Last week’s poll was all about the worst bits of freelancing. Overwhelming the biggest bugbear of freelancers is chasing clients and invoices. Surprisingly 27% found working on their own the hardest part (although not all freelancers work from home on their own), and 18% struggled with a less secure income. Another 18% worried about dealing with financial issues – keep an eye on the blog as I’ve got a few guest posts coming up about the latter.
This week, it’s all about how long you’ve been freelancing. On and off, I’ve been freelancing for just over three years. While it’s not for everyone, it suits me down to the ground. Thanks in part to the world of blogging and social media, and in part thanks to the appalling economy, freelancing is becoming more and more popular – so I suspect most people will be in the same boat as me – three years or less. But there’s a lot to learn from those who have had a long term career from freelancing.
So, have a vote in the poll below! And if you’re an experienced freelancer, what advice would you give to newer freelancers?
Welcome back from the weekend (or rather, welcome to the extended weekend – hurrah for Jubilee bank holidays!)
This week, I wanted to do something a little different. I’d like to set a small challenge each week for those freelancing or working from home, or thinking about doing either of those. I’ll take part in the challenges too, and report back on how I get on.
This week’s freelancing challenge
As it’s a short week, I’m going to keep it simple for the first one. We’re six months into the year, so I challenge you to come up with a list of five goals you want to achieve by the end of 2012. They can be a mixture of personal and professional, and as big or small or serious or silly as you like. The important thing is that they’re achievable.
For me, my five goals for the rest of 2012 are:
- To increase my income from 2011 by 15%. I’ve got a few different projects which I’m hoping will help me meet this goal, but a business plan is needed!
- Continue to post regularly on The Freelance Lifestyle.
- Podcast more. I got the bug last week when doing my first podcast, and I’d love to continue doing them.
- Adopt a more healthy freelance lifestyle – I’m looking into a new exercise routine and getting back on the meal planning wagon. Now I’m freelancing full-time, it should in theory be easier to fit in some exercise. Challenge coming up for that.
- Finish planning the majority of my wedding in April next year. It’s been on the back burner a bit because of work but I’m hoping to get it mainly sorted by the end of the year.
So now it’s over to you! Leave a comment with your top five goals, or write a blog post and let me know! I love to see what other freelancers are hoping to do this year.
p.s Like a challenge? Want 30 days of them? Check out my 30 day Freelancing Challenge ebook.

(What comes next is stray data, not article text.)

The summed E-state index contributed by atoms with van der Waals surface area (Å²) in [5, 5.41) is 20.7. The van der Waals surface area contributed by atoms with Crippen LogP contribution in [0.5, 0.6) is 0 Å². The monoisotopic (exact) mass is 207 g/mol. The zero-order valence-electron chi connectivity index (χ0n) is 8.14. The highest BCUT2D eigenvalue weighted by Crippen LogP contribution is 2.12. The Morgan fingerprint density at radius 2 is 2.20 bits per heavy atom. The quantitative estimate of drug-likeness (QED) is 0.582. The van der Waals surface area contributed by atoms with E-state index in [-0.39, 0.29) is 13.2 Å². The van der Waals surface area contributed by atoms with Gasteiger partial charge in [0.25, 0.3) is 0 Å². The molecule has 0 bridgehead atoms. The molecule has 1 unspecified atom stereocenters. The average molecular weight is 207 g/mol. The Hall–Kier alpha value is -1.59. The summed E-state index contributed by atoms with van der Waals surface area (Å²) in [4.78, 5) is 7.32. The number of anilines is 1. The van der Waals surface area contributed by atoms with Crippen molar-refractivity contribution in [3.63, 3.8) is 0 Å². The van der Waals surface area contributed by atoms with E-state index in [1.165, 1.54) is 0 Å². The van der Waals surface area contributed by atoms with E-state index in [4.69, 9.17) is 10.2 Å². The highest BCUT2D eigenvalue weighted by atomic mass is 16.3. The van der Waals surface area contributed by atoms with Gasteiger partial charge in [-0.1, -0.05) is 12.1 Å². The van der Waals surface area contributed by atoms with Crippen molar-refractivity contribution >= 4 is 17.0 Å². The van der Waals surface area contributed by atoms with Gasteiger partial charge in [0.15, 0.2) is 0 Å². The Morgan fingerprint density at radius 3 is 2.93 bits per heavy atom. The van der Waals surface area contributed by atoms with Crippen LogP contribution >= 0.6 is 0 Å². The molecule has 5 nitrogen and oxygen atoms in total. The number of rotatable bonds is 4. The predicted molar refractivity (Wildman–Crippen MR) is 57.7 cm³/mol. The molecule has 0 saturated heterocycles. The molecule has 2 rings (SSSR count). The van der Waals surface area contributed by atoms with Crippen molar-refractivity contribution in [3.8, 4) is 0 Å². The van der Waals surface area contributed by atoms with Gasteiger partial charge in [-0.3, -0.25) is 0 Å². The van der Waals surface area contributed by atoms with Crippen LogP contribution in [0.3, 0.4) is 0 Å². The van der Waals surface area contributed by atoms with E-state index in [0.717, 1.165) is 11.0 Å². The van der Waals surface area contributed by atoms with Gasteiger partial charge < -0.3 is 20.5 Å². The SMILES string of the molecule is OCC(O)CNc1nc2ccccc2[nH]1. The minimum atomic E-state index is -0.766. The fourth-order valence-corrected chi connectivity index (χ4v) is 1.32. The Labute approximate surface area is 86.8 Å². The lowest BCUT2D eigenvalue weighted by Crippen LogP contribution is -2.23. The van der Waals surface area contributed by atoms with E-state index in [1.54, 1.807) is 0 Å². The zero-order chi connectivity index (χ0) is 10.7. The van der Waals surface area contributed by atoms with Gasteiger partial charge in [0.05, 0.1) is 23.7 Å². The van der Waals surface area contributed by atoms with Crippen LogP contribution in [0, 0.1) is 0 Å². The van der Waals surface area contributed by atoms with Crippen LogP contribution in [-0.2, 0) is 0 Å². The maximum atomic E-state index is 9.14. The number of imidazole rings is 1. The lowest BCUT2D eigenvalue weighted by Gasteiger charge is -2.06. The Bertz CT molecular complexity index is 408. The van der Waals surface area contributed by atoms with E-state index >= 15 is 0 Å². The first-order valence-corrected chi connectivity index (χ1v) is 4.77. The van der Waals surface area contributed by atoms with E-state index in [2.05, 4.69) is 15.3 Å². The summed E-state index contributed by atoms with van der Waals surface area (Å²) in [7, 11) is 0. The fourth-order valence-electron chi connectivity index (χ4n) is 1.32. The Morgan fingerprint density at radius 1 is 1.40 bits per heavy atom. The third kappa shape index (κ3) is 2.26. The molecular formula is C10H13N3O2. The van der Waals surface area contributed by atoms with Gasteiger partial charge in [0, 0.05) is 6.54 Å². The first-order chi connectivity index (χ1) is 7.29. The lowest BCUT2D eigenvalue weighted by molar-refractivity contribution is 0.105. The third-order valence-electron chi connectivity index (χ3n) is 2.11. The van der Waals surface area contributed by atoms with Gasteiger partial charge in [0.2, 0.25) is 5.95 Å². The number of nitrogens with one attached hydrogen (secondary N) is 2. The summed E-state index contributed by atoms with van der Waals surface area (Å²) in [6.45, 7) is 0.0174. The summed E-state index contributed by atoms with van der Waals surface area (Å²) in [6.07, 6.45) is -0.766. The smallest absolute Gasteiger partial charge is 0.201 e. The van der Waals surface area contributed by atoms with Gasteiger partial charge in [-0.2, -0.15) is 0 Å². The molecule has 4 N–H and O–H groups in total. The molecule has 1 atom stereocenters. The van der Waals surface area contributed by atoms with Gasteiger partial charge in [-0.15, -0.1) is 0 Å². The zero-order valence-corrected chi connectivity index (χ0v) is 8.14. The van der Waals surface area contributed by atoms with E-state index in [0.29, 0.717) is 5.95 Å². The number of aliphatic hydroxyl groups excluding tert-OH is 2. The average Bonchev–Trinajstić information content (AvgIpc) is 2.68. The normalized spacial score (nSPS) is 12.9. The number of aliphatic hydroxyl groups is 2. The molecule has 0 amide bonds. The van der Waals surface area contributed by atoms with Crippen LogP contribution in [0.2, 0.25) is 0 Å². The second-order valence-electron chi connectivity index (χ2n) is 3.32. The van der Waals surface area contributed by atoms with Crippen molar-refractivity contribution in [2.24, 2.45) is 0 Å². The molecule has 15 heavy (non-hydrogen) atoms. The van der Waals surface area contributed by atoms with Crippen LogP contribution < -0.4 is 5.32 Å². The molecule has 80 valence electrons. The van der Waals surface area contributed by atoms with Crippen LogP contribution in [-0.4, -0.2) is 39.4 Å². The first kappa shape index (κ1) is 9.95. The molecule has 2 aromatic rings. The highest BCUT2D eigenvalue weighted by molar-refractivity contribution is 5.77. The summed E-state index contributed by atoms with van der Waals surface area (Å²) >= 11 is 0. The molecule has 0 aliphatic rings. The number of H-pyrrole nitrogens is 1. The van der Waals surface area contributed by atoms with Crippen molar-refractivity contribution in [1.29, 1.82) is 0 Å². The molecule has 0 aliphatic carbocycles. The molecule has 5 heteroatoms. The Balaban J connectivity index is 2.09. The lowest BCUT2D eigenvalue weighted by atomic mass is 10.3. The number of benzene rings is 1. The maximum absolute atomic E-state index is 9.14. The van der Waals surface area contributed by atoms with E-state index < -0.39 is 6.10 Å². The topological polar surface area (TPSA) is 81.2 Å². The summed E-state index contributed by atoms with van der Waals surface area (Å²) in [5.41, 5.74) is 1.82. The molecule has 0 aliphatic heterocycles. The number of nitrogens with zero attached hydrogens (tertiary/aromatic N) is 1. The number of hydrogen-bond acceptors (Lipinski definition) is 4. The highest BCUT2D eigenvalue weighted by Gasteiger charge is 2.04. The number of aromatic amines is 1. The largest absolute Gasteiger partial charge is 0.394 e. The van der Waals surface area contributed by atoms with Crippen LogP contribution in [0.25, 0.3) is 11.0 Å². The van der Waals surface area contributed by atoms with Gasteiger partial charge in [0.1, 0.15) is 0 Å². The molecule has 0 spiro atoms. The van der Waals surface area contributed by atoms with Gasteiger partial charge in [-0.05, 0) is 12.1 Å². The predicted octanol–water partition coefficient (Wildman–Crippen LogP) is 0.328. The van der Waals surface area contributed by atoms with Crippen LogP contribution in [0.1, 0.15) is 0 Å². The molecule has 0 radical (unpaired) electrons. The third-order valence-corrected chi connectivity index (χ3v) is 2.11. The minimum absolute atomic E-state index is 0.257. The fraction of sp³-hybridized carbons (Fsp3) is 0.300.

This week’s been an interesting one for news. Facebook have finally got their butts in gear with scheduled posts for pages (although as Hootsuite has offered this for a while along with multiple accounts, I’m not entirely sure they haven’t left it too late). They’ve also added multiple levels of admin permissions, which could be handy if you want to give others the ability to see your stats or admin notifications but don’t want others to post.
Editorial Calendar planning
There’s a great post over on Savvy Sexy Social all about editorial calendar planning to make sure you’re posting regularly. Check out Amy’s long list of blog post suggestion too, which is great if you need a little inspiration.
Google+ goes local
Great news if you’re a local business. Google has launched Google+ Local, for users to find local businesses easily. Google+ Local takes it’s info from a range of other Google products like Maps, Places and Plus, so it’s even more reason to get your business on those pages and maximise your traffic.
What should your day rate be?
Judy alerted me to this great post on freelance day rates and what the right price generally is. It’s not easy to find decent guides for how much you should charge, and this gives a fairly realistic idea.
Save 2% when you get paid: Don’t end up in the workhouse when you retire
If you’re freelance, it’s easy to forget about pensions. Especially as you don’t have a boss paying into it. But Rosie from One Man Band Bookkeeping makes the valid point that you should put 2% of your income away to make sure you’re ok for the future.
What have you been reading this week?
There are certain books that always sit on my desk. Some are very work-based, while others are for inspiration (or just for picking what I’m going to do for lunch). Sometimes I just prefer to read an actual book with pages rather than scroll, scroll, scroll (although I do have a rising collection of ebooks – but that’s another blog post)
Starting from the bottom:
C’mon, we all have a ‘…for Dummies’ book tucked away somewhere don’t we? This is great for checking a few things or brushing up on blogging skills. Also, it makes a great laptop stand…
A recent addition, but one I’ve had my eye on for ages. It’s got DIY guides for pretty much everything – from putting up shelves to sorting your finances. As I write for a number of different clients, it’s handy having a general guide to hand if I need some inspiration.
Regular readers will know I’m a big fan of the blog Domestic Sluttery. It’s ‘The home and lifestyle blog for women who have better things to do’, and the book follows the same theme. I tend to dip into this for recipes and general advice (there are some great cheat sheets in the back for size conversions and washing instructions, which is handy for when I write about fashion).
This is my go-to grammar book, and I’ve got a dozen post it notes poking out the top for bits that I regularly come back to. Very readable too, considering the topic.
I occasionally flick through Eats, Shoots & Leaves for grammar advice too, as it seems to be the industry standard for anyone that writes for a living.
LOVE this book. I tend to dive into it for inspiration when I have a rare day off and want to do something (I have an inability to laze around since going freelance, feels like a waste of time). It’s all about reclaiming your weekends and doing something interesting, rather than spending hours in the supermarket or watching SATC reruns.
Freelancing is a feast or famine business. So for times when money is a bit tight, I turn to India Knight’s The Thrift Book. India outlines everything from how to make your own cheese to what make up you must splurge on. I’ve folded the corners of half the pages. This is why I’m not allowed to rent from the library anymore.
Well, there’s only so many times you can call a bag gorgeous, cute or pretty before you lose the will to live.
What books do you always keep on your desk?